Appellate court upholds ruling that JCPD acted properly in incidents leading to baby’s death

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The state appellate court upheld the lower court’s ruling in a case where the Jersey City Police Department was accused of negligence in an incident where an ex-boyfriend pushed a woman and their infant son out of a three-story window, causing the baby to die back in 2012.

Frederico Bruno. Photo via the New Jersey Department of Corrections.

By Corey McDonald/Hudson County View

The ruling, issued on March 23, brings an end to a lawsuit brought against Jersey City, the police department and its former police chief that alleged that negligent acts inadvertently resulted in the grisly assault of the two women in July 2012.

Frederico Bruno, an ex-boyfriend of Saydee Lee Figueroa, let himself into her apartment on July 27th, 2012. He stabbed both her and her roommate, Madelyn Calderon, and then pushed Figueroa through an apartment window as she held their infant son.

They fell three three stories, and while both women survived, the three-month-old boy, Damien, died five days later.

Bruno, who was 19 at the time of the horrific attack, was later found guilty of felony murder of Damien, attempted murder of Figueroa and Calderon, aggravated assault of both women and weapons offenses in 2015.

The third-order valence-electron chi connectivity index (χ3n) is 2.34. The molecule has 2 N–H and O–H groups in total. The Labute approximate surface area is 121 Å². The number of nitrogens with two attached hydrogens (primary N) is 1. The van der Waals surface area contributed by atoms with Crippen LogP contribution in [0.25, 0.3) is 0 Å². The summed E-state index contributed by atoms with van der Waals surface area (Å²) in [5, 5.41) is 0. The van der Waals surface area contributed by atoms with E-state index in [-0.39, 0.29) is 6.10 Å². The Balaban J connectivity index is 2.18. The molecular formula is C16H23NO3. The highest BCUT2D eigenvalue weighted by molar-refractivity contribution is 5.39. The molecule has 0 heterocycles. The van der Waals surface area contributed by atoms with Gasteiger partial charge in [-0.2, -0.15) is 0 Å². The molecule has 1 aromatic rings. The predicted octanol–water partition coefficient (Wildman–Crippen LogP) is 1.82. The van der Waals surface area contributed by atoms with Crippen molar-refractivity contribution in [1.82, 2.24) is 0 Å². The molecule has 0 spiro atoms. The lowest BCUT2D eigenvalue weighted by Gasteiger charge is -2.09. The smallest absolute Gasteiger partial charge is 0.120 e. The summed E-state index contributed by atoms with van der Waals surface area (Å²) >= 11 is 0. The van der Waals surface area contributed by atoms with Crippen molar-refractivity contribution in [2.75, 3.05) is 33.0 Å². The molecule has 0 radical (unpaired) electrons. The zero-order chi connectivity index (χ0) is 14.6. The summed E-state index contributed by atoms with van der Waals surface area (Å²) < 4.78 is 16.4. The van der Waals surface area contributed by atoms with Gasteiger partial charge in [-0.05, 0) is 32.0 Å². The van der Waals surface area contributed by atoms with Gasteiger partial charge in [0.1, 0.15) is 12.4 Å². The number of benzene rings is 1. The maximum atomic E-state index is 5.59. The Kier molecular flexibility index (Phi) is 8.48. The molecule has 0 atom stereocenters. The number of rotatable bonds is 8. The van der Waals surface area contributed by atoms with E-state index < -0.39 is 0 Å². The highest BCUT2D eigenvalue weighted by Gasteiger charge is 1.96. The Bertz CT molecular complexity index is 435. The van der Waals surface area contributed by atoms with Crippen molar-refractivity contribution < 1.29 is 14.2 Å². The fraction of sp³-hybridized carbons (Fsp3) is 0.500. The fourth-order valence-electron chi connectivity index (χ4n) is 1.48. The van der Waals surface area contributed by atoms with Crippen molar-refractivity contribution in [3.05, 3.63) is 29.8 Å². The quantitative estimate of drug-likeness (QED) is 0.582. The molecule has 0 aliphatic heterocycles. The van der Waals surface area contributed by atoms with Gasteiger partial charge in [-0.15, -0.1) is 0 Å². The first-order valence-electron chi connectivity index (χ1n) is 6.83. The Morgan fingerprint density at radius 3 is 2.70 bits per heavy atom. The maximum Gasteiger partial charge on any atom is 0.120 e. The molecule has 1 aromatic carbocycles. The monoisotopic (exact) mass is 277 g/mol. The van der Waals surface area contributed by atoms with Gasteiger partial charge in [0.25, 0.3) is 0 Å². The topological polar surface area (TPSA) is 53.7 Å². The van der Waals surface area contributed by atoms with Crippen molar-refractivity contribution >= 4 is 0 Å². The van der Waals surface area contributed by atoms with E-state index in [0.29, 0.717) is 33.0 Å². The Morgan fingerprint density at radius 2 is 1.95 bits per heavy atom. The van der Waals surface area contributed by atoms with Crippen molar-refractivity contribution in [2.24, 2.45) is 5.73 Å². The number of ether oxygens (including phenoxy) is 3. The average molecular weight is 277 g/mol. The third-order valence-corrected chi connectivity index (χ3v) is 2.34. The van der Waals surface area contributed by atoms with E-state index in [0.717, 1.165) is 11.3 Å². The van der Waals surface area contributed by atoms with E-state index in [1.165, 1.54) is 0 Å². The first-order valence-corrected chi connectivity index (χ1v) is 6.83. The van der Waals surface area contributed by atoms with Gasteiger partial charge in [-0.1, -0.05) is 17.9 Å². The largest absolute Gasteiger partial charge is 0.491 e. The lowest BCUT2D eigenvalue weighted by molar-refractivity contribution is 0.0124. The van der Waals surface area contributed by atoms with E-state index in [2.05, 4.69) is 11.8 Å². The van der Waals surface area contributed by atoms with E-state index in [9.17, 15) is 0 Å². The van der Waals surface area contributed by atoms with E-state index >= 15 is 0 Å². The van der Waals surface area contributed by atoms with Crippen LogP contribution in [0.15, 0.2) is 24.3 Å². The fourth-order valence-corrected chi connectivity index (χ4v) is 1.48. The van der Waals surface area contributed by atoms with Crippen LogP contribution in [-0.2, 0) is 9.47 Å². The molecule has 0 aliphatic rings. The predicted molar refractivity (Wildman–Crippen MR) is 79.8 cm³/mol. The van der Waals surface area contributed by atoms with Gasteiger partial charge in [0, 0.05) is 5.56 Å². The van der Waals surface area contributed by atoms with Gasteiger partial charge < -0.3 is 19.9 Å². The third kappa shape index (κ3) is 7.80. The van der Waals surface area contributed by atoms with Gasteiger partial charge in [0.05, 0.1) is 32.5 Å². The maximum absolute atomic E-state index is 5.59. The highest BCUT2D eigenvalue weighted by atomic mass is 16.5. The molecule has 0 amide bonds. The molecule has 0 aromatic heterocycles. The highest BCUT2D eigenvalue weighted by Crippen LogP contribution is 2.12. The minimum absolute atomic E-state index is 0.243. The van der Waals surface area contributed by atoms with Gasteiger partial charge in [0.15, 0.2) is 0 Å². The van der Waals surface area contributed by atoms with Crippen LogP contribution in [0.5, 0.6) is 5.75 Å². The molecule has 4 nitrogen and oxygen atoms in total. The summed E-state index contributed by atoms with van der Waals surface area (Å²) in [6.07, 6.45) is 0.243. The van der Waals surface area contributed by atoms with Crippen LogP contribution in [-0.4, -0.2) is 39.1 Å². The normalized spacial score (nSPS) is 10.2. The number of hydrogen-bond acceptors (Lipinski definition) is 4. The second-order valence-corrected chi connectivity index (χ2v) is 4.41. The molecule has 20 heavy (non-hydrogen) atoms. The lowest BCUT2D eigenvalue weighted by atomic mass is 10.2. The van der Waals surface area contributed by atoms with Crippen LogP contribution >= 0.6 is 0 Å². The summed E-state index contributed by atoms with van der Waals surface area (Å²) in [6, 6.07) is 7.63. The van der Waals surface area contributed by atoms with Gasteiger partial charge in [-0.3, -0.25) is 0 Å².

He is serving a 113-year sentence in New Jersey State Prison in Trenton, according to the New Jersey Department of Corrections. According to their website, he has been in custody since August 6th, 2015.

The two women later filed their lawsuit against the city, citing two instances where they say Bruno should have been arrested prior to his fatal attack.

Bruno had had an outstanding warrant out for his arrest, and had an active restraining order. Days before the attack, he appeared at the Jersey City police station to make inquiries concerning any open arrest warrants, but was ultimately let go.

The trial judge in September 2017 originally said that the cause of action for failure to serve the restraining order should be dismissed.

According to the appellate court’s decision, “the plaintiffs did not present any evidence that the restraining order was ever sent to or received by the JCPD … [and] further found that the claim based on the failure to accurately answer Bruno’s station house inquiry about open warrants must be dismissed because it amounted to a claim that the officer erred by failing to detain Bruno and compel him to provide identifying information.”

“Based upon these statutory provisions, plaintiffs argue that a jury could find that defendants had constructive knowledge of the (restraining order) entered by the court. We cannot agree,” Appellate Judges Joseph Tannotti, Richard Hoffman, and Heidi Willis Courier wrote in last week’s decision.

“Here, the trial judge correctly found that defendants cannot be found liable for failing to serve a restraining order that they did not receive or could not access on the central registry’s database.”

The complaint had argued that they did not have to prove that the restraining order actually was entered into the central registry’s database or faxed to the JCPD before July 27th, 2012.

Evelyn Padin, an attorney representing the plaintiffs, declined to comment.

Bruno, now 27, will not be eligible for parole until he is 93: which will be the year 2088.